Rosalinda Ortiz is a Practitioner-Researcher at the Hope Center for Community, College, and Justice. She is a first-generation college student who focuses her qualitative research on bridging the gap between high school and college, especially for first-generation Latinx students. Graduating in 2020, her doctoral dissertation focused on dual credit students’ transition from high school to a four-year university was named Distinguished Dissertation of the Year by Ball State University. In 2019, Rosalinda was named a Texas Association of Chicanos in Higher Education (TACHE) Fellow for her research and volunteer work with Latinx communities.
Prior to joining the Hope Center, Rosalinda worked as a community college professor and administrator for over a decade supporting students at Hispanic-serving institutions (HSIs). Born and raised in rural south Texas, Rosalinda holds an Associate of Arts degree from Southwest Texas Junior College, a Bachelor of Arts degree from the University of Texas at San Antonio, a Master of Arts degree in Communication Studies from Texas State University, and a Doctor of Education degree in Higher Education from Ball State University.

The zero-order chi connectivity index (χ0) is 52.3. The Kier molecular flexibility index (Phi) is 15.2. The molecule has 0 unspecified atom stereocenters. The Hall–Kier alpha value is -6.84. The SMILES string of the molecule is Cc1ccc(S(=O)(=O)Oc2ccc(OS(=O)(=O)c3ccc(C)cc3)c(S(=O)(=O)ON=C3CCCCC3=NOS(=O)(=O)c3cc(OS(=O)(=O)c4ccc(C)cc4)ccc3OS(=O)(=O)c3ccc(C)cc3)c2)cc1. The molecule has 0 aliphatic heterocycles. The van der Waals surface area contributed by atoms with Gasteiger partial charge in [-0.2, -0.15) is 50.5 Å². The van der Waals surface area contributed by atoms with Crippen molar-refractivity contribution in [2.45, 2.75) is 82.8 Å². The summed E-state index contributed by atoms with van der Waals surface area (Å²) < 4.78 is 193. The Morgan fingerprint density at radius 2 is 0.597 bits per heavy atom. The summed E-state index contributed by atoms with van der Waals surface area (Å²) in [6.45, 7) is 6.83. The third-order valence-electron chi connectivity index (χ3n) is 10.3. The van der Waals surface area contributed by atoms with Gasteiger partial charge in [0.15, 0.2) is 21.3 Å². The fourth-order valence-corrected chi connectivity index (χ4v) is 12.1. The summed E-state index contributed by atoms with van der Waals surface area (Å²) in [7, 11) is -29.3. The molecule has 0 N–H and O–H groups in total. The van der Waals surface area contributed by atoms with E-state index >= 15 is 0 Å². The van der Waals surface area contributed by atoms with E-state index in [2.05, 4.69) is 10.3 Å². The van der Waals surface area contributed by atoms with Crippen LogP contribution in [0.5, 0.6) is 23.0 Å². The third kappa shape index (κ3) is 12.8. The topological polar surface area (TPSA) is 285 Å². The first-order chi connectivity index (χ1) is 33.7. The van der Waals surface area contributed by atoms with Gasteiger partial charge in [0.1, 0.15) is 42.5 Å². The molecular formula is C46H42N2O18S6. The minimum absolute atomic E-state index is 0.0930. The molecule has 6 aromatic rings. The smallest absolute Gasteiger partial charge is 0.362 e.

Rosalinda’s hope: To dismantle the deficit narrative of marginalized and disenfranchised students and create opportunities for all students to succeed to and through college–no matter their culture, background, socioeconomic status, race, ethnicity, religion, and/or gender.